The internet is not a giant open space where equals meet. It's a place where symbols of equality serve the concentration of power and wealth. The owners of an antigora don't send in tanks to flatten the lumpen, but still fatefully gain an information advantage that tilts events in their own favour, even though it is from an arms-length, almost inert position.
The method is perfectly and precisely boring. Gradually, those who have entered the antigora come under the influence of algorithms. There is no brute force, but instead the micromanagement of choices presented.
A constant stream of suggested behaviours are placed in front of people, and on a gradual, statistical basis, the crowd acquiesces. It is not possible to look at a million options, so the recommended ones become the only ones. The vastness of the internet becomes its narrowness.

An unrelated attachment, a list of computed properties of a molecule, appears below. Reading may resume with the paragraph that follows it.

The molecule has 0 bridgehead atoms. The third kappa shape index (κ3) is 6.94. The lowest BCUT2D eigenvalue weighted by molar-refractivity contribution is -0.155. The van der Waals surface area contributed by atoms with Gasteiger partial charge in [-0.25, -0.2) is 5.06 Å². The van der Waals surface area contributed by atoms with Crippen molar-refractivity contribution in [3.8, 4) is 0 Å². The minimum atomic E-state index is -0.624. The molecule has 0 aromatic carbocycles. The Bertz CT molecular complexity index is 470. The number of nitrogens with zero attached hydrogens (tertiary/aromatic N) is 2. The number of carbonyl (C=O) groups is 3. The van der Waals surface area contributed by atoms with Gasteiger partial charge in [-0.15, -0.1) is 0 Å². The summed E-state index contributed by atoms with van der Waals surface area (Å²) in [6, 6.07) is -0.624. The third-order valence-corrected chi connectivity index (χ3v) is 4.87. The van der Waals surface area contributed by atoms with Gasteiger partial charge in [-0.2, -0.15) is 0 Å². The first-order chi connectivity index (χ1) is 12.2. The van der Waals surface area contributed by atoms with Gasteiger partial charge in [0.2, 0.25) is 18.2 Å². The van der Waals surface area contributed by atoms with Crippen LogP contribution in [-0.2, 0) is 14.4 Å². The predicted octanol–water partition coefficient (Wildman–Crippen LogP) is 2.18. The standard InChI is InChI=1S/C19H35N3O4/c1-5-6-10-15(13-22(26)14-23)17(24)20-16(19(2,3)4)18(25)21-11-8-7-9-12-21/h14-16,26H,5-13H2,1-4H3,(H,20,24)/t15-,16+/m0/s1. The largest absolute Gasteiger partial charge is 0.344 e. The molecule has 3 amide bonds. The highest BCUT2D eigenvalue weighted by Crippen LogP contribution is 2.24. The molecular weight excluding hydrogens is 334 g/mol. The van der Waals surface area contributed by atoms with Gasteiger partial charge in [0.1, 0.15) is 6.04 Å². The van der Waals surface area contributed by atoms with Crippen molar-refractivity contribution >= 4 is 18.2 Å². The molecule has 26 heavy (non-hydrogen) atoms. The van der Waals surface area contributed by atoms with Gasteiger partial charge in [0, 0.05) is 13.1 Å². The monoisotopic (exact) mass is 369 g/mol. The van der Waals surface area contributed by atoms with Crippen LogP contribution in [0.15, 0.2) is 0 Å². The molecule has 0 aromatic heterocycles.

Sex partners are specified, but more to the point, products are sold, loans are made, votes are cast, attention is directed. Giant financial meltdowns (mortgage backed derivatives, automated trading) occur on autopilot, no one at fault, the public holding the tab. Wages don't rise because algorithms figure out how to manipulate people into freelance arrangements where they are on call and unable to plan a career. There are many flavours of systemic information asymmetry, but at heart they are all similar.
Token numbers of commoners in the antigora are thrown bones, like a way to maker a respectable amount of money by self-publishing a romance novel, driving people around, or posting a funny video. This spurs mad dreams in the rest.
A slight — but cumulative and compounding — imbalance turns into a gigantic gap in wealth and influence. Off to the side, those who spy quickly become ultra-billionaires and dream of immortality. A few of the kinder ones float ideas for keeping the masses from starving once the robots get good. A basic income model? Humanity as a kept species.
From an essay by Jaron Lanier in The Future of Public Space